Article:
Thomas Jane's The Punisher

Released in 2004, "The Punisher," starring Thomas Jane, was the first of several reboots of the character following the box office failure of the 1989 film that starred Dolph Lundgren. More faithful to the source material than the previous version, audiences finally got a skull-shirted Frank Castle mowing down mafia goons and making life hell for the criminals of New York City ... er, Tamba Bay. Okay, maybe it wasn't as faithful as it could have been, but it has still become a favorite for some fans, even if the Netflix series starring Jon Bernthal proved to be a stronger take on the character. And while Bernthal has said he'd love to return to the role, and Marvel would surely love to have him, he said he'd only return as Punisher if the character remains as violent and uncompromising as ever. 

If Jon Bernthal is insistent, and Marvel isn't ready for that brutality, introducing Thomas Jane's Punisher back into the MCU might be one route to take, and having Doctor Strange visit the world of Jane's 2004 film could get the ball rolling. Though it's been almost 20 years since he's been in the role, Jane is still at the top of his game and more than capable of returning to the role. But even if it's just a small cameo, Jane has always been a fan favorite, and seeing him with the skull on his chest once again would likely elicit the same kinds of cheers as we got when Tobey Maguire stepped back into the role of Peter Parker for "Spider-Man: No Way Home."

Tim Story's Fantastic Four

Released in 2005 and 2007, "The Fantastic Four" and its sequel were Fox's first attempt to bring Marvel's First Family to the big screen. This pair of superhero blockbusters were never huge box office hits, but they weren't bombs either, and despite their hit-or-miss nature, there's a lot to love about them. The parts were well cast, the visual style was the perfect mix of colorful superhero and grounded realism, and the films — though not great — struck the right tone. Before stepping into the role of Captain America in the MCU, Chris Evans was iconic as Johnny Storm, bringing just the right amount of light-hearted flare, while Michael Chiklis was perfectly gruff as Ben Grimm. 

With Fox movies now under the Disney umbrella, bringing back this version of the Fantastic Four for a small part in "Doctor Strange and the Multiverse Of Madness" would be the perfect mashup. With rumors recently surfacing that a member of the team might appear, maybe we'll get a look at a new version of Johnny Storm. Or perhaps, like Andrew Garfield in "No Way Home," Marvel Studios will bring back the talented cast for an extended scene or two and give them better material to work with.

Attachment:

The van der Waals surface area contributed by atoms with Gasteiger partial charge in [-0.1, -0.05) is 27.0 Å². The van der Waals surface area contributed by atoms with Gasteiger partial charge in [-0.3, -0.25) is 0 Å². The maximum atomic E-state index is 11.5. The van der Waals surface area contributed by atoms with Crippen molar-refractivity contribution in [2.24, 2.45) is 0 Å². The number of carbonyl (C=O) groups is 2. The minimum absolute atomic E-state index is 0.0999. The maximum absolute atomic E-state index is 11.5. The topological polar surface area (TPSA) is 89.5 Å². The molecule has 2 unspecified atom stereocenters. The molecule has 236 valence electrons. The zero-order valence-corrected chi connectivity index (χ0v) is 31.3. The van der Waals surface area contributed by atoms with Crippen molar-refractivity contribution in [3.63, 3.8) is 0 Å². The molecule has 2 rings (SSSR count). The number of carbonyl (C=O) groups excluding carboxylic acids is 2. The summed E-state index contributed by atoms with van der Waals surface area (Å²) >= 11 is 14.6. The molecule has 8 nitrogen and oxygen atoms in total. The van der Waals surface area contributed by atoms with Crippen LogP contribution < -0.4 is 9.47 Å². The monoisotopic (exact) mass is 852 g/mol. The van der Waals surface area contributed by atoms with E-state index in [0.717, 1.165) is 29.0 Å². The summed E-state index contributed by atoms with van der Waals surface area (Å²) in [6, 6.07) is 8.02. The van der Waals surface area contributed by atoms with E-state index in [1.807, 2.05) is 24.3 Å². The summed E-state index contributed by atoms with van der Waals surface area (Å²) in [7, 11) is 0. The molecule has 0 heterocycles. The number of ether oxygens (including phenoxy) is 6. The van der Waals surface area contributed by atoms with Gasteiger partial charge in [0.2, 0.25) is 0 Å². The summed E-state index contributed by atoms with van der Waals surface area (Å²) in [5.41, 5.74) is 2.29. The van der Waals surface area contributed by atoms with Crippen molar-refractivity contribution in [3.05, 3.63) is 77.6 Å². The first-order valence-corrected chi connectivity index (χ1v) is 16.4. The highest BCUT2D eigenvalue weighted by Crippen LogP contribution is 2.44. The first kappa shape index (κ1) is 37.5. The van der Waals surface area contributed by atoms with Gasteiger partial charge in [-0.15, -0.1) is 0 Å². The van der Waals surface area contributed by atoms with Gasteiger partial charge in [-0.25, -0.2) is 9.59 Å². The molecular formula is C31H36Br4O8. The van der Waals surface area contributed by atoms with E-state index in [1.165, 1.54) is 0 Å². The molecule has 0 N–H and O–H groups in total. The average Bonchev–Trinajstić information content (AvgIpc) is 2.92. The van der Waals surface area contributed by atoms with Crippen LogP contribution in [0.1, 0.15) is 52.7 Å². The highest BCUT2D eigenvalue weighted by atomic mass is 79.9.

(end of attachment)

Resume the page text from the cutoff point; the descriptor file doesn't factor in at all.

Sony's Spider-Men

With the massive success of "Spider-Man: No Way Home" — both critically and commercially — Marvel Studios has to at least be considering one or both of Andrew Garfield and Tobey Maguire to reprise their roles as Spider-Man in "Doctor Strange in the Multiverse of Madness. With Sam Raimi at the helm, it feels like a natural fit, too, though perhaps Tobey Maguire is too costly to bring back for a glorified cameo. Either way, the loving embrace they received from their return in the most recent "Spider-Man" film has already led to rumors that one or both could return for more projects, so the "Doctor Strange" sequel seems like the perfect place to start.

We also know that Sony "owes" Marvel Studios at least one appearance from Spider-Man in an MCU film as part of their partnership deal, but there's nothing that we know of that says it has to be Tom Holland's version. Seeing either Garfield or Maguire step back into the role for "Doctor Strange in the Multiverse of Madness" just makes too much sense to ignore for a variety of reasons. After all, they are the only two heroes who Strange has met from another reality, so if he's looking for help across the multiverse, he may already be able to count these two as allies.

Fox's X-Men

The longest-running non-MCU superhero "universe," Fox's "X-Men" film series ran from 2000 — when it launched with Bryan Singer's "X-Men" — to 2020 when "The New Mutants" was finally released after multiple delays. The franchise has encompassed movies ranging from "X-Men: First Class" to "Deadpool" and "Logan," with many of them becoming beloved classics (with a few flops sprinkled in). Make no mistake: If there's any Marvel TV or movie universe outside the MCU that fans would react strongly to, it's this one. With Fox being acquired by Disney in 2019, it's also no longer a contractual issue — it's as easy as just asking the actors to come back. 

Whether Hugh Jackman or Patrick Stewart would agree to return after vowing to never reprise their roles again is anyone's guess, but we've already been teased with an appearance by Evan Peters as a quasi-Fox version of Quiksilver in the MCU in "WandaVision." Could that have been a trial run for how audiences would respond? With rumors and supposed leaks suggesting that a cameo from Professor X — played by James McAvoy or Patrick Stewart — is in the cards, we think there are at least even odds this one happens. Whether it's Stewart, McAvoy, Jackman, or someone else, if Marvel wants to put butts in seats for "Doctor Strange in the Multiverse of Madness" with a cameo from a non-MCU universe, they can't possibly do better than an appearance from Fox's X-Men.